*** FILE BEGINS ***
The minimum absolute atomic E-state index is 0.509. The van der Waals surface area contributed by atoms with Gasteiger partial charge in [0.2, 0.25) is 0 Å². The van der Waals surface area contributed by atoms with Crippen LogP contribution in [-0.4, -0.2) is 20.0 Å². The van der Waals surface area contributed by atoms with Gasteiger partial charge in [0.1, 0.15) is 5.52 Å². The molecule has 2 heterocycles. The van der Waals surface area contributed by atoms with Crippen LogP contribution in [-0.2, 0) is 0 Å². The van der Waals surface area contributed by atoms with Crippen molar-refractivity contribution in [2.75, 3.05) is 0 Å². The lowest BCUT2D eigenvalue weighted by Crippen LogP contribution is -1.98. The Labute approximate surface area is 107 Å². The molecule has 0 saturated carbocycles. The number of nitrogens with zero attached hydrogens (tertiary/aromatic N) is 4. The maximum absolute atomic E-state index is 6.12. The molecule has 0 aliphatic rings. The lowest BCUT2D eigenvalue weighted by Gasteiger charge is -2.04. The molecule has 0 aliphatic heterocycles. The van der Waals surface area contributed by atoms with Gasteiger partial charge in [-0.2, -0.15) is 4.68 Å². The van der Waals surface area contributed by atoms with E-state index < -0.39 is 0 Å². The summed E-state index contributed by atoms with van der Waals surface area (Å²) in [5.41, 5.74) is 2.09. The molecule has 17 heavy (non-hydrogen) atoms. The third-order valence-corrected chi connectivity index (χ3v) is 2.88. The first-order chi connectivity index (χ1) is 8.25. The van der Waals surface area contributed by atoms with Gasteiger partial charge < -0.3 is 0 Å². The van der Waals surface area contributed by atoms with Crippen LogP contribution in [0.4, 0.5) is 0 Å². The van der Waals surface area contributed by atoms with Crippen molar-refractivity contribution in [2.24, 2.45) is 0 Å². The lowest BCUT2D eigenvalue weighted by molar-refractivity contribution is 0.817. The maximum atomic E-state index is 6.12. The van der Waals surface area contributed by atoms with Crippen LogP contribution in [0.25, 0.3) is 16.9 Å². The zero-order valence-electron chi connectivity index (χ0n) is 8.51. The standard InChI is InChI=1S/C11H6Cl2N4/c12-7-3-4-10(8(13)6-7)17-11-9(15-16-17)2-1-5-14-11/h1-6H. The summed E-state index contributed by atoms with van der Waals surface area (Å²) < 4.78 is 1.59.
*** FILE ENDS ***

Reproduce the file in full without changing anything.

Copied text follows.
The minimum absolute atomic E-state index is 0.509. The van der Waals surface area contributed by atoms with Gasteiger partial charge in [0.2, 0.25) is 0 Å². The van der Waals surface area contributed by atoms with Crippen LogP contribution in [-0.4, -0.2) is 20.0 Å². The van der Waals surface area contributed by atoms with Gasteiger partial charge in [0.1, 0.15) is 5.52 Å². The molecule has 2 heterocycles. The van der Waals surface area contributed by atoms with Crippen LogP contribution in [-0.2, 0) is 0 Å². The van der Waals surface area contributed by atoms with Crippen molar-refractivity contribution in [2.75, 3.05) is 0 Å². The lowest BCUT2D eigenvalue weighted by Crippen LogP contribution is -1.98. The Labute approximate surface area is 107 Å². The molecule has 0 saturated carbocycles. The number of nitrogens with zero attached hydrogens (tertiary/aromatic N) is 4. The maximum absolute atomic E-state index is 6.12. The molecule has 0 aliphatic rings. The lowest BCUT2D eigenvalue weighted by Gasteiger charge is -2.04. The molecule has 0 aliphatic heterocycles. The van der Waals surface area contributed by atoms with Gasteiger partial charge in [-0.2, -0.15) is 4.68 Å². The van der Waals surface area contributed by atoms with E-state index < -0.39 is 0 Å². The summed E-state index contributed by atoms with van der Waals surface area (Å²) in [5.41, 5.74) is 2.09. The molecule has 17 heavy (non-hydrogen) atoms. The third-order valence-corrected chi connectivity index (χ3v) is 2.88. The first-order chi connectivity index (χ1) is 8.25. The van der Waals surface area contributed by atoms with Gasteiger partial charge < -0.3 is 0 Å². The van der Waals surface area contributed by atoms with Crippen LogP contribution in [0.4, 0.5) is 0 Å². The van der Waals surface area contributed by atoms with Crippen molar-refractivity contribution in [2.24, 2.45) is 0 Å². The lowest BCUT2D eigenvalue weighted by molar-refractivity contribution is 0.817. The maximum atomic E-state index is 6.12. The van der Waals surface area contributed by atoms with Crippen LogP contribution in [0.25, 0.3) is 16.9 Å². The zero-order valence-electron chi connectivity index (χ0n) is 8.51. The standard InChI is InChI=1S/C11H6Cl2N4/c12-7-3-4-10(8(13)6-7)17-11-9(15-16-17)2-1-5-14-11/h1-6H. The summed E-state index contributed by atoms with van der Waals surface area (Å²) < 4.78 is 1.59.